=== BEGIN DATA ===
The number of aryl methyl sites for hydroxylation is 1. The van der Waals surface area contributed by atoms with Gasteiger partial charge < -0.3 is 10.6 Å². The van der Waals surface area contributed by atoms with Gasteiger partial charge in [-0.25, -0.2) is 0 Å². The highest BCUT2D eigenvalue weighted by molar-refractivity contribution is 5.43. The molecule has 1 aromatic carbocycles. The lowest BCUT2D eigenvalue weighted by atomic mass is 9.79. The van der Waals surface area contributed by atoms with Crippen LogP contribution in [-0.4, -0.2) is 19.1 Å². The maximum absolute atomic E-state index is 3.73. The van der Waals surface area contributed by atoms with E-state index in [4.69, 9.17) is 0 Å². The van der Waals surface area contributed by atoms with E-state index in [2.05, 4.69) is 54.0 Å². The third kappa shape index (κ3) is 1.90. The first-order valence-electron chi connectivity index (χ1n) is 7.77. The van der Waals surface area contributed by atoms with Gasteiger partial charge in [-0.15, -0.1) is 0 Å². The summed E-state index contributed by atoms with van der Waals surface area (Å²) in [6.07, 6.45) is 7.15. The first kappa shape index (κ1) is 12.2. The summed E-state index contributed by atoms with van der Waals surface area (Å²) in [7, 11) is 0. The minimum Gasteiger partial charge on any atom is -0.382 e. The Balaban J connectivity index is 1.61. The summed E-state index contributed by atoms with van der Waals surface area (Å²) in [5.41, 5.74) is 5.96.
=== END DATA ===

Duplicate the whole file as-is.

The number of aryl methyl sites for hydroxylation is 1. The van der Waals surface area contributed by atoms with Gasteiger partial charge < -0.3 is 10.6 Å². The van der Waals surface area contributed by atoms with Gasteiger partial charge in [-0.25, -0.2) is 0 Å². The highest BCUT2D eigenvalue weighted by molar-refractivity contribution is 5.43. The molecule has 1 aromatic carbocycles. The lowest BCUT2D eigenvalue weighted by atomic mass is 9.79. The van der Waals surface area contributed by atoms with Crippen LogP contribution in [-0.4, -0.2) is 19.1 Å². The maximum absolute atomic E-state index is 3.73. The van der Waals surface area contributed by atoms with E-state index in [4.69, 9.17) is 0 Å². The van der Waals surface area contributed by atoms with E-state index in [2.05, 4.69) is 54.0 Å². The third kappa shape index (κ3) is 1.90. The first-order valence-electron chi connectivity index (χ1n) is 7.77. The van der Waals surface area contributed by atoms with Gasteiger partial charge in [-0.15, -0.1) is 0 Å². The summed E-state index contributed by atoms with van der Waals surface area (Å²) in [6.07, 6.45) is 7.15. The first kappa shape index (κ1) is 12.2. The summed E-state index contributed by atoms with van der Waals surface area (Å²) in [7, 11) is 0. The minimum Gasteiger partial charge on any atom is -0.382 e. The Balaban J connectivity index is 1.61. The summed E-state index contributed by atoms with van der Waals surface area (Å²) in [5.41, 5.74) is 5.96.